Purpose: The objective of this work was to determine the pharmacokinetics of flutamide (FLT) and its active metabolite, 2-hydroxy-flutamide (FLT-2-OH) in rats, following formulation in hydroxypropyl-Beta-cyclodextrin (FLT-HPBetaCyD).
Methods: The pharmacokinetics of FLT-HPBetaCyD, FLT-suspension (FLT-SUSP), and FLT-solution (FLT-COSOLV) were compared after oral (p.o.) and intravenous (i.v.) administration, respectively. In a non-crossover design, male Sprague-Dawley rats received each formulation as a single oral dose [15 mg (54 micro mol) FLT/kg] by oral gavage, or single i.v. dose [1.6 mg (5.8 micro mol) FLT/kg] via an indwelling jugular vein catheter. FLT and its metabolite, FLT-2-OH, were determined in plasma and urine aliquots by an HPLC method.
Results: In a preliminary in vitro experiment, using the dialysis bag dissolution method, 80% of a test dose of FLT was released from lyophilized FLT-HPBetaCyD into simulated gastric juice within 2 h, compared to less than 5% release from commercial FLT powder (FLT-SUSP). Following oral FLT-HPBetaCyD, the mean area under the plasma concentration curve (AUC(0- infinity)) for FLT, was 1580 +/- 228 ng x h/mL, with the maximum plasma concentration (Cmax; 1297 +/- 127 ng/mL) at 0.5 h (Tmax) after administration. The AUC(0- infinity) and C(max) were significantly higher than after FLT-SUSP (AUC(0- infinity) 748 +/- 206 ng x h/mL; C(max) 230 +/- 111 ng/mL and T(max) 2.33 +/- 0.29 h, respectively). After i.v. FLT-HPBetaCyD, the FLT AUC(0- infinity) was 1355 +/- 162 ng x h/mL, compared to 1421 +/- 283 ng x h/mL for FLT-COSOLV. FLT C(max) were 714 +/- 144 mL/h and 735 +/- 88 mL/h, respectively. The respective volumes of distribution (V(z)) were 369 +/- 191 mL and 242 +/- 25 mL. The plasma concentration-time profile and pharmacokinetic parameters of FLT after FLT-HPBetaCyD and FLT-COSOLV did not differ significantly. The pharmacokinetic parameters for FLT-2-OH were formulation independent after i.v. dosing, but AUC(0- infinity); C(max) and T(max), values were substantially greater with the FLT-HPBetaCyD in the oral study (40269 +/- 5875 ng x h/mL, 4062 +/- 502 ng/mL, and 3.50 +/- 0.41 h, respectively).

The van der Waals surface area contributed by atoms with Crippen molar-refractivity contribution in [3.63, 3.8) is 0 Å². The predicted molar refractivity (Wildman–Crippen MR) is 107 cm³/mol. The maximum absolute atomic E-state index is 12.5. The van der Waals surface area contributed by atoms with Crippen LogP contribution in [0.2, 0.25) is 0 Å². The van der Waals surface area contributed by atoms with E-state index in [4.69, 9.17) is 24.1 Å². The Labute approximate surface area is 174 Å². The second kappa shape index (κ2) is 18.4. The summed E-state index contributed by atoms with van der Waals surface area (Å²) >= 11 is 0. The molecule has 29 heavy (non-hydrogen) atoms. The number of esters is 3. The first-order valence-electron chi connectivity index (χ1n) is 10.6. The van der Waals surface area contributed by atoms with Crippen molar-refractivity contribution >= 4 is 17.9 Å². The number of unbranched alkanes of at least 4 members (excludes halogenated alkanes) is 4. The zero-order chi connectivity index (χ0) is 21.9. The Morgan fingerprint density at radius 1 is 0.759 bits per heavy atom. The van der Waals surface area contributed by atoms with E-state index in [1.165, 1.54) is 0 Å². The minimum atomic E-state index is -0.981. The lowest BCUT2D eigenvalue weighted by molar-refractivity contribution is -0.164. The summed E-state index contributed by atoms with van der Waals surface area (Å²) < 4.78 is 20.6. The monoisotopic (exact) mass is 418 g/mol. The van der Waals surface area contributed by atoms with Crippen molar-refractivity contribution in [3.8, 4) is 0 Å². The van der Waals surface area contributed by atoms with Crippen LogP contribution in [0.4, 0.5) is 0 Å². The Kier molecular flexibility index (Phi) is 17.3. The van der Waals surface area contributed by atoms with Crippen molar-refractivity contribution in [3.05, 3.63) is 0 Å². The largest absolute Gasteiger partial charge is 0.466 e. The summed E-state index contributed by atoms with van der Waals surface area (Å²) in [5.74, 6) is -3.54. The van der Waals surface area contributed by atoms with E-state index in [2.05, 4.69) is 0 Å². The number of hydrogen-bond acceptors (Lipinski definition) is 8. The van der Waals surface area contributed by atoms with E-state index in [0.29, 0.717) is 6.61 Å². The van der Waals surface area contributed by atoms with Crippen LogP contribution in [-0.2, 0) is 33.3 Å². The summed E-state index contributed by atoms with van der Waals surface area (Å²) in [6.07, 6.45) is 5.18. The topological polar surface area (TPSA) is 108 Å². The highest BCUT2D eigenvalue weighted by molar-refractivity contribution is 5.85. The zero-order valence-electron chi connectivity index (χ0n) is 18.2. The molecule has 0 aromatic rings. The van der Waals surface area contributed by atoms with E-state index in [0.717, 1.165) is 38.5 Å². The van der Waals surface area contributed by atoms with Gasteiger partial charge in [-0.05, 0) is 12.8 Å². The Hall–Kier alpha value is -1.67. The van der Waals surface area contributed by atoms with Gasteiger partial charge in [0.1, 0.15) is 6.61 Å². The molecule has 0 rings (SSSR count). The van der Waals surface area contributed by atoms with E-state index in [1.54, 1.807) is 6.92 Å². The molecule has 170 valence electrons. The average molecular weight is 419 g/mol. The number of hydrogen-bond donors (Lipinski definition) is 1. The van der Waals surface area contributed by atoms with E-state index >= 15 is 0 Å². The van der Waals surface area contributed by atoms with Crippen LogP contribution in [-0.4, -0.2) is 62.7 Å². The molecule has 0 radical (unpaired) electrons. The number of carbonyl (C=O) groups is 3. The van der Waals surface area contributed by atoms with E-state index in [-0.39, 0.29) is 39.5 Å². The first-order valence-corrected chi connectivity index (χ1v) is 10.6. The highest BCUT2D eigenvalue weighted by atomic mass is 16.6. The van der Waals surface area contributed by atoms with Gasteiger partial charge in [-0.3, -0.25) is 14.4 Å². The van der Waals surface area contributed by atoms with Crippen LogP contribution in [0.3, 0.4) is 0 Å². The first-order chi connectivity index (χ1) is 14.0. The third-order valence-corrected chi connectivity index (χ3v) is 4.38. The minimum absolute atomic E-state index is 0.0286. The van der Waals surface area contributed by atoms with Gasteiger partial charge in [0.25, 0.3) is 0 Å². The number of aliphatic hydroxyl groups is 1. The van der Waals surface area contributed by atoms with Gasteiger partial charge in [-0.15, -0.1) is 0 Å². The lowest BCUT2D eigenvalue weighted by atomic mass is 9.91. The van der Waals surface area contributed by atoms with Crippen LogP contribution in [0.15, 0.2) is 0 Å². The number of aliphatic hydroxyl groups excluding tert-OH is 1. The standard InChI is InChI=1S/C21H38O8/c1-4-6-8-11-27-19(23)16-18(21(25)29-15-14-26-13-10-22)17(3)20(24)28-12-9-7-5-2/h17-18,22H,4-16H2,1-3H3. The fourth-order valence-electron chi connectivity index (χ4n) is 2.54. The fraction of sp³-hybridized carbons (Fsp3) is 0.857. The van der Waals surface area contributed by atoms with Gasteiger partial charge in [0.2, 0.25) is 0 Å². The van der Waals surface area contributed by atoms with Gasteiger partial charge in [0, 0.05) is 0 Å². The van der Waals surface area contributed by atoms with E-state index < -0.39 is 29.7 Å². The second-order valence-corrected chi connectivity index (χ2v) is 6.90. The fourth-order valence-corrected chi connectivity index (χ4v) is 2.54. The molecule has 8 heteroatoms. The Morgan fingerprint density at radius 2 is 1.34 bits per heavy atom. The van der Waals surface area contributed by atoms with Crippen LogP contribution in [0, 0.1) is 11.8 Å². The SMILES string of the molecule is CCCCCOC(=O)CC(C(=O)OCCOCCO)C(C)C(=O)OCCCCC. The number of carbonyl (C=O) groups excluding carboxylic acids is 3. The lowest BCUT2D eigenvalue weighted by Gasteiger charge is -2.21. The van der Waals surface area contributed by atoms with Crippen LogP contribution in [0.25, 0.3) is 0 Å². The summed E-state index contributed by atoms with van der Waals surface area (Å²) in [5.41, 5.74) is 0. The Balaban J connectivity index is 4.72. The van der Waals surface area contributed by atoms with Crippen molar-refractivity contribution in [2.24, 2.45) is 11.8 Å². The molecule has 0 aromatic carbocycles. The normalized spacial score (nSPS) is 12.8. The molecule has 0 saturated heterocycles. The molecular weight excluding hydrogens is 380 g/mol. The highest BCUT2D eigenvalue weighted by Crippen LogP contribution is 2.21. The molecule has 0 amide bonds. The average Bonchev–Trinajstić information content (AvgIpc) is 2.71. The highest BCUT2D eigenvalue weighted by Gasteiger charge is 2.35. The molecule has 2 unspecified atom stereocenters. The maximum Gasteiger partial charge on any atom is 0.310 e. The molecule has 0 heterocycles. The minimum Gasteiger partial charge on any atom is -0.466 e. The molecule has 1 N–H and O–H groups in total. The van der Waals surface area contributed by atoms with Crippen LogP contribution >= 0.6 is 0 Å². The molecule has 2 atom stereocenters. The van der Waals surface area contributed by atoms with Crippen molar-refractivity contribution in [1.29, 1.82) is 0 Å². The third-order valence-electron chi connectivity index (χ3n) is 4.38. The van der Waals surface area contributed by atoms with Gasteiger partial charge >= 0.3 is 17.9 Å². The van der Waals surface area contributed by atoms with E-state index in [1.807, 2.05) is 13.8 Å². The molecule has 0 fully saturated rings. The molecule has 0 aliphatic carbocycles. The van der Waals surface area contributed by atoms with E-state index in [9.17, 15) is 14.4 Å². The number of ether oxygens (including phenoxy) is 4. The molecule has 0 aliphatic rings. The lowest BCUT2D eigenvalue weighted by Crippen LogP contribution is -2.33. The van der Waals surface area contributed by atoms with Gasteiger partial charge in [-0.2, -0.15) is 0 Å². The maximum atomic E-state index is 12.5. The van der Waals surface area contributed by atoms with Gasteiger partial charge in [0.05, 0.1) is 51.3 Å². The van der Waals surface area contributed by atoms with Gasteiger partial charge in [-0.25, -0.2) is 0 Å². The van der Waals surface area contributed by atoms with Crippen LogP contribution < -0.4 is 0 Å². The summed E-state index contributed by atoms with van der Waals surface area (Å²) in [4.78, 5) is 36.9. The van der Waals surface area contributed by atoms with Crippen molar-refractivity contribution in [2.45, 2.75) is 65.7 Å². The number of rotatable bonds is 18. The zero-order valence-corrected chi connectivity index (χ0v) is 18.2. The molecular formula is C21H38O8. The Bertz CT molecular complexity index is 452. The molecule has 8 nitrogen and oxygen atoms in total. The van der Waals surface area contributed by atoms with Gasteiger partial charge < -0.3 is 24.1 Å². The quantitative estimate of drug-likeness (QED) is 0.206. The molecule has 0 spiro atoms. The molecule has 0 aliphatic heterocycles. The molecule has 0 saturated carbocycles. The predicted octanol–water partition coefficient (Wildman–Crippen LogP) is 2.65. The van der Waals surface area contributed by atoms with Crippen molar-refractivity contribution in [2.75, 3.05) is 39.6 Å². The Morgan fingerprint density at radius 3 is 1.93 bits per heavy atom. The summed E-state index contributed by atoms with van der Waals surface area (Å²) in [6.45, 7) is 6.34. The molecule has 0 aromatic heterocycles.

Conclusions: FLT from FLT-HPBetaCyD was released rapidly into solution in vitro and in vivo. FLT-HPBetaCyD improved oral bioavailability relative to FLT-SUSP. Intravenous pharmacokinetic profiles for both FLT and FLT-2-OH were identical following either FLT-HPBetaCyD or FLT-COSOLV, indicating that the FLT-HPBetaCyD formulation behaved as a true solution.